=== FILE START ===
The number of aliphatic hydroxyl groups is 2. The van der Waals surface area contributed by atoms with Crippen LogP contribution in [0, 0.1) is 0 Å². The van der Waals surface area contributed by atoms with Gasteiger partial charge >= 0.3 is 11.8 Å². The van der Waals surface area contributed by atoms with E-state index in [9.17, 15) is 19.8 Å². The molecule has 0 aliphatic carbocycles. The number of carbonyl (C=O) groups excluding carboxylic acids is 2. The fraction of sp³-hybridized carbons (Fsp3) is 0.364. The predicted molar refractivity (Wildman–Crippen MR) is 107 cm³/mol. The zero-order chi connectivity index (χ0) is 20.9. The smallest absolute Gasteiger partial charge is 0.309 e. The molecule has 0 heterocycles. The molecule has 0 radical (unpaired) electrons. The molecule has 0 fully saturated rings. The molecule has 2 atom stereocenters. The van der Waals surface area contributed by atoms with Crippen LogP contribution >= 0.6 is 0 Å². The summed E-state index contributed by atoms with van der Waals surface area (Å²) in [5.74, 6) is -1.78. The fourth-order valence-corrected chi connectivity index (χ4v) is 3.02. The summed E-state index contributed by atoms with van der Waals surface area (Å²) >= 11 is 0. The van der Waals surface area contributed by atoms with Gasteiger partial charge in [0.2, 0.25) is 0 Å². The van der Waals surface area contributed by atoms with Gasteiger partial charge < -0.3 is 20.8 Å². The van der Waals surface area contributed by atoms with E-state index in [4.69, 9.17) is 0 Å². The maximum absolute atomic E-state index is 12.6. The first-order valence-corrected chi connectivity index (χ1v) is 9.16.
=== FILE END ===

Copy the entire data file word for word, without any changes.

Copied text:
The number of aliphatic hydroxyl groups is 2. The van der Waals surface area contributed by atoms with Crippen LogP contribution in [0, 0.1) is 0 Å². The van der Waals surface area contributed by atoms with Gasteiger partial charge >= 0.3 is 11.8 Å². The van der Waals surface area contributed by atoms with E-state index in [9.17, 15) is 19.8 Å². The molecule has 0 aliphatic carbocycles. The number of carbonyl (C=O) groups excluding carboxylic acids is 2. The fraction of sp³-hybridized carbons (Fsp3) is 0.364. The predicted molar refractivity (Wildman–Crippen MR) is 107 cm³/mol. The zero-order chi connectivity index (χ0) is 20.9. The smallest absolute Gasteiger partial charge is 0.309 e. The molecule has 0 heterocycles. The molecule has 0 radical (unpaired) electrons. The molecule has 0 fully saturated rings. The molecule has 2 atom stereocenters. The van der Waals surface area contributed by atoms with Crippen LogP contribution >= 0.6 is 0 Å². The summed E-state index contributed by atoms with van der Waals surface area (Å²) in [5.74, 6) is -1.78. The fourth-order valence-corrected chi connectivity index (χ4v) is 3.02. The summed E-state index contributed by atoms with van der Waals surface area (Å²) >= 11 is 0. The van der Waals surface area contributed by atoms with Gasteiger partial charge in [0.2, 0.25) is 0 Å². The van der Waals surface area contributed by atoms with Gasteiger partial charge < -0.3 is 20.8 Å². The van der Waals surface area contributed by atoms with E-state index in [4.69, 9.17) is 0 Å². The maximum absolute atomic E-state index is 12.6. The first-order valence-corrected chi connectivity index (χ1v) is 9.16.